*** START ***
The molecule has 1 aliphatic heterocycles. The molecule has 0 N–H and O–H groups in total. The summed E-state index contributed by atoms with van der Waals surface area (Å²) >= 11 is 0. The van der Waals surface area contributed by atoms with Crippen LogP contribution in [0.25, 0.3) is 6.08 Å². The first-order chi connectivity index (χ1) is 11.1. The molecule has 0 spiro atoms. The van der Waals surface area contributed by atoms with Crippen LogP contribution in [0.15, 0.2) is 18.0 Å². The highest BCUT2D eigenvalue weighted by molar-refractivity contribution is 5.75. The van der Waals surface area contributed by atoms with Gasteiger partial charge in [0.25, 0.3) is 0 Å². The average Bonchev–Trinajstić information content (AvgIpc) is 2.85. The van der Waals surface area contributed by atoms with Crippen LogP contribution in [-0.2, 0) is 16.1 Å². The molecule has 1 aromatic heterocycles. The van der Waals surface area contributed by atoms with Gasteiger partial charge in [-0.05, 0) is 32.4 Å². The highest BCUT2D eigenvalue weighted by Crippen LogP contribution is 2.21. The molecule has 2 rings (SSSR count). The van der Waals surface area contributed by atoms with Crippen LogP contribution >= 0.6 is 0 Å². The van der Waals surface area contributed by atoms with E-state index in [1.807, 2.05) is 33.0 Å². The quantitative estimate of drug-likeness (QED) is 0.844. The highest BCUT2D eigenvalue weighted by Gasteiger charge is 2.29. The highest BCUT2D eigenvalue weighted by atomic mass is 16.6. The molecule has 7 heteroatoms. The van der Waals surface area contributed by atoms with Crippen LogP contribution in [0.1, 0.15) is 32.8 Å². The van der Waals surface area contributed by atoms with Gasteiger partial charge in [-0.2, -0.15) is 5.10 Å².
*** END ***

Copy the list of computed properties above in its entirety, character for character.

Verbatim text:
The molecule has 1 aliphatic heterocycles. The molecule has 0 N–H and O–H groups in total. The summed E-state index contributed by atoms with van der Waals surface area (Å²) >= 11 is 0. The van der Waals surface area contributed by atoms with Crippen LogP contribution in [0.25, 0.3) is 6.08 Å². The first-order chi connectivity index (χ1) is 11.1. The molecule has 0 spiro atoms. The van der Waals surface area contributed by atoms with Crippen LogP contribution in [0.15, 0.2) is 18.0 Å². The highest BCUT2D eigenvalue weighted by molar-refractivity contribution is 5.75. The van der Waals surface area contributed by atoms with Gasteiger partial charge in [0.25, 0.3) is 0 Å². The average Bonchev–Trinajstić information content (AvgIpc) is 2.85. The van der Waals surface area contributed by atoms with Crippen LogP contribution in [-0.2, 0) is 16.1 Å². The molecule has 1 aromatic heterocycles. The van der Waals surface area contributed by atoms with Gasteiger partial charge in [-0.05, 0) is 32.4 Å². The highest BCUT2D eigenvalue weighted by Crippen LogP contribution is 2.21. The molecule has 2 rings (SSSR count). The van der Waals surface area contributed by atoms with Crippen LogP contribution >= 0.6 is 0 Å². The van der Waals surface area contributed by atoms with E-state index in [1.807, 2.05) is 33.0 Å². The quantitative estimate of drug-likeness (QED) is 0.844. The highest BCUT2D eigenvalue weighted by Gasteiger charge is 2.29. The highest BCUT2D eigenvalue weighted by atomic mass is 16.6. The molecule has 7 heteroatoms. The van der Waals surface area contributed by atoms with Crippen LogP contribution in [0.1, 0.15) is 32.8 Å². The van der Waals surface area contributed by atoms with Gasteiger partial charge in [-0.2, -0.15) is 5.10 Å².